[and](h) shall not, unless the approval of the attorney general is attached to the articles of organization or application for authority, contain the word "exchange" or any abbreviation or derivative thereof. Such approval shall not be granted by the attorney general if in his or her opinion the use of the word "exchange" in the limited liability compa- ny's proposed name would falsely imply that the limited liability compa- ny conducts its business at a place where trade is carried on in securi- ties or commodities by brokers, dealers or merchants [.]; (i) shall not contain the following terms: "school," "education," "elementary," "secondary," "kindergarten," "prekindergarten," "preschool," "nursery school," "museum," "history," "historical," "historical society," "arboretum," "library," "college," "university" or other term restricted by section two hundred twenty-four of the educa- tion law; "conservatory," "academy," or "institute" or any abbreviation or derivative of such terms, shall have endorsed thereon or annexed thereto the consent of the commissioner of education [.]; (J) SHALL, IN THE CASE OF A LOW-PROFIT LIMITED LIABILITY COMPANY, CONTAIN THE WORDS "LOW-PROFIT LIMITED LIABILITY COMPANY" OR THE ABBREVI- ATIONS "L3C" OR "L3C", WITH OR WITHOUT PERIODS OR OTHER PUNCTUATION; (K) SHALL NOT, IN THE CASE OF A LOW-PROFIT LIMITED LIABILITY COMPANY UNLESS THE APPROVAL OF THE STATE DEPARTMENT OF SOCIAL SERVICES OR ITS SUCCESSORS IN FUNCTION IS ATTACHED TO THE ARTICLES OF ORGANIZATION OR APPLICATION FOR AUTHORITY, CONTAIN THE WORD "BLIND" OR "HANDICAPPED." SUCH APPROVAL SHALL BE GRANTED BY THE STATE DEPARTMENT OF SOCIAL SERVICES OR ITS SUCCESSORS IN FUNCTION IF IN ITS OPINION THE WORD "BLIND" OR "HANDICAPPED" AS USED IN THE LIMITED LIABILITY COMPANY'S PROPOSED NAME WILL NOT TEND TO MISLEAD OR CONFUSE THE PUBLIC INTO BELIEVING THAT THE LIMITED LIABILITY COMPANY IS ORGANIZED FOR CHARITABLE OR NONPROFIT PURPOSES RELATED TO THE BLIND OR THE HANDICAPPED; AND (L) SHALL NOT, IN THE CASE OF A LOW-PROFIT LIMITED LIABILITY COMPANY UNLESS THE APPROVAL OF THE ATTORNEY GENERAL IS ATTACHED TO THE ARTICLES OF ORGANIZATION OR APPLICATION FOR AUTHORITY, CONTAIN THE WORD "EXCHANGE" OR ANY ABBREVIATION OR DERIVATIVE THEREOF. SUCH APPROVAL SHALL NOT BE GRANTED BY THE ATTORNEY GENERAL IF IN HIS OR HER OPINION THE USE OF THE WORD "EXCHANGE" IN THE LIMITED LIABILITY COMPANY'S PROPOSED NAME WOULD FALSELY IMPLY THAT THE LIMITED LIABILITY COMPANYS. 1825 3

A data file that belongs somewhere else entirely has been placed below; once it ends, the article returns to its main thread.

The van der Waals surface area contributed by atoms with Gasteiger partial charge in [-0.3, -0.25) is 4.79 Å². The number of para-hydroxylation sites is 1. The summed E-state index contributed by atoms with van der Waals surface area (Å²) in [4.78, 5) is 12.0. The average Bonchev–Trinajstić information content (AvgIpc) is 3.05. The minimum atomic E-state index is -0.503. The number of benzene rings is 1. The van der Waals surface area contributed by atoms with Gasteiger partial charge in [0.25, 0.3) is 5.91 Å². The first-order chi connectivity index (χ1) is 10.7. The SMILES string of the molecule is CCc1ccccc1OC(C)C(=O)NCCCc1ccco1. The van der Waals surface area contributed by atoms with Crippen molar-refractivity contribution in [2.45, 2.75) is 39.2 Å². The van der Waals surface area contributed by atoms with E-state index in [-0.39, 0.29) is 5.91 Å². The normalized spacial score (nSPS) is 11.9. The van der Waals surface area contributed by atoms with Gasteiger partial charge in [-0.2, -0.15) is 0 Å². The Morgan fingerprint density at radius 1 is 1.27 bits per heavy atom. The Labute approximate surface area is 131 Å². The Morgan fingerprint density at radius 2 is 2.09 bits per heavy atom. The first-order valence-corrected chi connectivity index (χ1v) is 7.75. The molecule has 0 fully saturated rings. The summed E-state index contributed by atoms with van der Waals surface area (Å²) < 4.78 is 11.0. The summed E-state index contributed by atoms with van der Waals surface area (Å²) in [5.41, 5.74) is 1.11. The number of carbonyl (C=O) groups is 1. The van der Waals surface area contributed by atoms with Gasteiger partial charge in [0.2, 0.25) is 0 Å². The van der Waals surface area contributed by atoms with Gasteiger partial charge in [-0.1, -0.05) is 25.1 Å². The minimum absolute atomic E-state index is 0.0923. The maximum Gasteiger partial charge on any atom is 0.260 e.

CONDUCTS ITS BUSINESS AT A PLACE WHERE TRADE IS CARRIED ON IN SECURITIES OR COMMODITIES BY BROKERS, DEALERS OR MERCHANTS. S 5. Paragraphs 8 and 9 of subdivision (d) of section 211 of the limited liability company law are renumbered paragraphs 9 and 10 and a new paragraph 8 is added to read as follows: (8) IF THE LIMITED LIABILITY COMPANY IS A LOW-PROFIT LIMITED LIABILITY COMPANY, ITS FAILURE TO MEET ANY OF THE REQUIREMENTS SET OUT IN SUBDIVI- SION (N-1) OF SECTION ONE HUNDRED TWO OF THIS CHAPTER. S 6. Paragraph 5 of subdivision (a) of section 701 of the limited liability company law is renumbered paragraph 6 and a new paragraph 5 is added to read as follows: (5) IF THE LIMITED LIABILITY COMPANY IS A LOW-PROFIT LIMITED LIABILITY COMPANY THAT HAS CEASED TO MEET ANY OF THE REQUIREMENTS SET OUT IN SUBDIVISION (N-1) OF SECTION ONE HUNDRED TWO OF THIS CHAPTER AND HAS FAILED FOR NINETY DAYS AFTER CEASING TO MEET THOSE REQUIREMENTS TO FILE ARTICLES OF AMENDMENT WITH THE DEPARTMENT OF STATE AMENDING ITS NAME TO CONFORM WITH THE REQUIREMENTS OF SECTION TWO HUNDRED FOUR OF THIS CHAP- TER GOVERNING LIMITED LIABILITY COMPANY NAMES. S 7. This act shall take effect immediately.